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ERIC Number: ED223169
Record Type: RIE
Publication Date: 1981-Apr
Pages: 108
Abstractor: N/A
Reference Count: 0
ISBN: N/A
ISSN: N/A
Trends in Racial, Sexual, and Class Inequality in Access to American Higher Education: 1940-1980. [Report from the] Project on Politics and Inequality in American Higher Education.
Karabel, James; And Others
Changes in access to higher education with regard to sex, race, and social class of college students during 1940-1980, a period of expansion in higher education, are analyzed. Seven hypotheses concerning access to higher education are examined, based on statistical data from various sources. It is hypothesized that race, sex, and class differentials in access to higher education have narrowed during this period. It is also hypothesized that financial factors affect where people go to college and that stratification within higher education has become greater over time. It is concluded that since at least 1965, there has been an increase in college access among those of lower socioeconomic origins. While in 1940, men and women 25-29 years old had completed at least some college in about equal proportions, by 1960, men had a 50 percent advantage. In the last decade, women have almost reached parity with men in terms of college attendance, but in terms of retention, institutions have been more successful with men than with women. Race differentials in access to higher education have also narrowed between 1940 and the present, though most of the narrowing has been due to the increased rates of high school graduation among minorities. It is suggested that recognition as legitimate pressure groups has enabled blacks and women to make greater inroads into the better higher education institutions, while those from lower social origins have not achieved significant political mobilization and have tended to be more skewed toward the lower end of the higher education hierarchy. Problems involved in attempting to reconstruct data on college access from diverse sources are addressed. (SW)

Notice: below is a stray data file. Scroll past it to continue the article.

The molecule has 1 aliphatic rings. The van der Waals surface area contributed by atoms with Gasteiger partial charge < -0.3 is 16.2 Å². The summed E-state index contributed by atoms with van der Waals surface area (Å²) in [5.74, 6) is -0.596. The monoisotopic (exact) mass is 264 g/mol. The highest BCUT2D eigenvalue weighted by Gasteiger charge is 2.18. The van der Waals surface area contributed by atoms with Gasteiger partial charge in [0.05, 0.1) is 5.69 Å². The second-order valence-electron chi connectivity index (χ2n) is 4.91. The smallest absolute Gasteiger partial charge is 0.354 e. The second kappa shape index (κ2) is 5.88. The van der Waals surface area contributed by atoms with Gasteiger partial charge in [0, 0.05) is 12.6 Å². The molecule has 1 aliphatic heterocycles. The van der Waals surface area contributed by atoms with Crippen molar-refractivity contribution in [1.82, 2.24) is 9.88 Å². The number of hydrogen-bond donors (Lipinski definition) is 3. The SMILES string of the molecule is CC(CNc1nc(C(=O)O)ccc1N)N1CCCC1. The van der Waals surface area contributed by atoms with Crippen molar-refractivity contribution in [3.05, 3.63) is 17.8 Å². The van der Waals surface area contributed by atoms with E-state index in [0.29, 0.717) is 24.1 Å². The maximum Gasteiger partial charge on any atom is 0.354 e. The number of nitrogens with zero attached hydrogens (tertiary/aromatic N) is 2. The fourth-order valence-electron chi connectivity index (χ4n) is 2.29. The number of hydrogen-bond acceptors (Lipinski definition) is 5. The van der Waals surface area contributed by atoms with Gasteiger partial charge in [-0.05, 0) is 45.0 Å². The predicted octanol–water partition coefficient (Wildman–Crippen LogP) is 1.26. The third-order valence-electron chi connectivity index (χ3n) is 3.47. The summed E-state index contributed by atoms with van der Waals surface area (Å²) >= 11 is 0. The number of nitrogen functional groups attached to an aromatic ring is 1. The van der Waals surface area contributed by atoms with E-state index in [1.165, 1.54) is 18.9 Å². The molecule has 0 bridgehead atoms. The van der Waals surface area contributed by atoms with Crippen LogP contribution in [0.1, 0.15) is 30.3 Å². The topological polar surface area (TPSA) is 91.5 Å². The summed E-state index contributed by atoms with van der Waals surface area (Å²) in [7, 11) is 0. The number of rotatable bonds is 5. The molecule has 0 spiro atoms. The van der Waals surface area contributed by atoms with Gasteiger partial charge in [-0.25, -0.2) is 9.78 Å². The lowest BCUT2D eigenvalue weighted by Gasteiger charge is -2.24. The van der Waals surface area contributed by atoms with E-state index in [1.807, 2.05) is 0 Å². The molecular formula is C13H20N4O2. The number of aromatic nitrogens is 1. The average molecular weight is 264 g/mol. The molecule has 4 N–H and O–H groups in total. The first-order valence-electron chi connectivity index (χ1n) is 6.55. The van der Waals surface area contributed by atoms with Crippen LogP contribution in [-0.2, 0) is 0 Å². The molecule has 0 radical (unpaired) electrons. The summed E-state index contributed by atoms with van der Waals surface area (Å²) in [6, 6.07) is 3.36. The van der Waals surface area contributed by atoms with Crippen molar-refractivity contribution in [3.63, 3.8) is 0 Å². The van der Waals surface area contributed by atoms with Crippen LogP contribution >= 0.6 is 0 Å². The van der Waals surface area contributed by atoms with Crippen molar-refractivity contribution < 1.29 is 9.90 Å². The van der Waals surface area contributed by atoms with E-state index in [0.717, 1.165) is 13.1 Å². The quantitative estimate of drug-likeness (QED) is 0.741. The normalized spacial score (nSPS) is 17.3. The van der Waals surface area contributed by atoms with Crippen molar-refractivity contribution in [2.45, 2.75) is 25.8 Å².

Publication Type: Information Analyses
Education Level: N/A
Audience: N/A
Language: English
Sponsor: National Inst. of Education (ED), Washington, DC.
Authoring Institution: Huron Inst., Cambridge, MA.
Identifiers: Elitism
Note: For related documents, see HE 015 691-692.